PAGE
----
In the midst of the Great Depression, a small abandoned Cairn terrier puppy was adopted by a lovely German couple.
This puppy was so traumatized she hid under a bed for weeks. But when she came out, her intelligence and spark were evident.
She was a good girl.
She was also a very lucky girl because her lovely German father was Carl Spitz, owner and operator of Carl Spitz’s Hollywood Dog Training School.
Her name was Terry, and within five years of her adoption, she was cast as “Toto” in what would become the most-watched movie in history.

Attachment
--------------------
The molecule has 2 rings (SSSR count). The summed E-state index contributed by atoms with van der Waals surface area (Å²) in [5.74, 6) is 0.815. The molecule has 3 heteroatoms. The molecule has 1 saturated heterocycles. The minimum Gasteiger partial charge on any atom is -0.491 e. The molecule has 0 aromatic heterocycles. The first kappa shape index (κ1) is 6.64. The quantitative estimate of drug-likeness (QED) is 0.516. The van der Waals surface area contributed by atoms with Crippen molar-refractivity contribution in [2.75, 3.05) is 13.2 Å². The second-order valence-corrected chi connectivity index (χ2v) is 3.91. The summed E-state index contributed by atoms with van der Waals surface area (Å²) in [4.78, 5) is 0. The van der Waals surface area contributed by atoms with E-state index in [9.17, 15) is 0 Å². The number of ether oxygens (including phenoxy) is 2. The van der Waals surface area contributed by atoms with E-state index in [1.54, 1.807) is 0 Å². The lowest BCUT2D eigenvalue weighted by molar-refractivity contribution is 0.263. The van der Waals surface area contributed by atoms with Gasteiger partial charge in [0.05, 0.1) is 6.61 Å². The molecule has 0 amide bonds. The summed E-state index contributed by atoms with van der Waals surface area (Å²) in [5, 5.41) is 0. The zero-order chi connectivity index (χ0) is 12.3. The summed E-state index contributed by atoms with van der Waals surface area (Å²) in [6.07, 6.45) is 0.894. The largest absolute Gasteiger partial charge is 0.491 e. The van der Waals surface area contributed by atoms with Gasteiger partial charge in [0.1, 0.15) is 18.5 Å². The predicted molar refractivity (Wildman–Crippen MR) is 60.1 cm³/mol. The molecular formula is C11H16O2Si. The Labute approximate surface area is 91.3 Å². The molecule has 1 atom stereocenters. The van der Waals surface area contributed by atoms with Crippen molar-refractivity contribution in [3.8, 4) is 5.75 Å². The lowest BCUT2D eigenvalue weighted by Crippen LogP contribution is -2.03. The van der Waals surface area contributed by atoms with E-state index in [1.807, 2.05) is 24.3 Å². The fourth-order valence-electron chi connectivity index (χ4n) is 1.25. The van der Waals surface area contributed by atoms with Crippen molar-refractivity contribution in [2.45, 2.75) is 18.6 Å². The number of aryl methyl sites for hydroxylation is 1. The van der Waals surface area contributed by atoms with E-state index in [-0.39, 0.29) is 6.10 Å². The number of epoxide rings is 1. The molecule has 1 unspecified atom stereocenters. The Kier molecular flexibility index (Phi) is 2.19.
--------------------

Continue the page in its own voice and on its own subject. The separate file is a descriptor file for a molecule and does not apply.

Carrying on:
Initially, Spitz and his wife, Alice, hoped to keep Terry as a household pet, but the terrier had bigger dreams, and she had begun to learn some tricks. Terry caught the attention of Hollywood executives, and soon she was accompanying her trainer to Paramount Studios for auditions.
Terry had become Spitz’s most famous performer in no time. When Spitz learned MGM was making plans to translate L. Baum’s “The Wonderful Wizard of Oz” onto the silver screen, he began training Terry to sit, bark and chase witches. In addition to Terry’s talent as a performer, based on Baum’s illustrations, she was a perfect match for Dorothy’s canine companion.
On the set of The Wizard of Oz, Terry pulled down $125 per week (gulp…that’s $2640 per week in 2022), more than many of the human actors in the film.
But she earned every penny.
After The Wizard of Oz was released in August 1939, Terry, who was re-christened Toto, became Hollywood’s most beloved dog.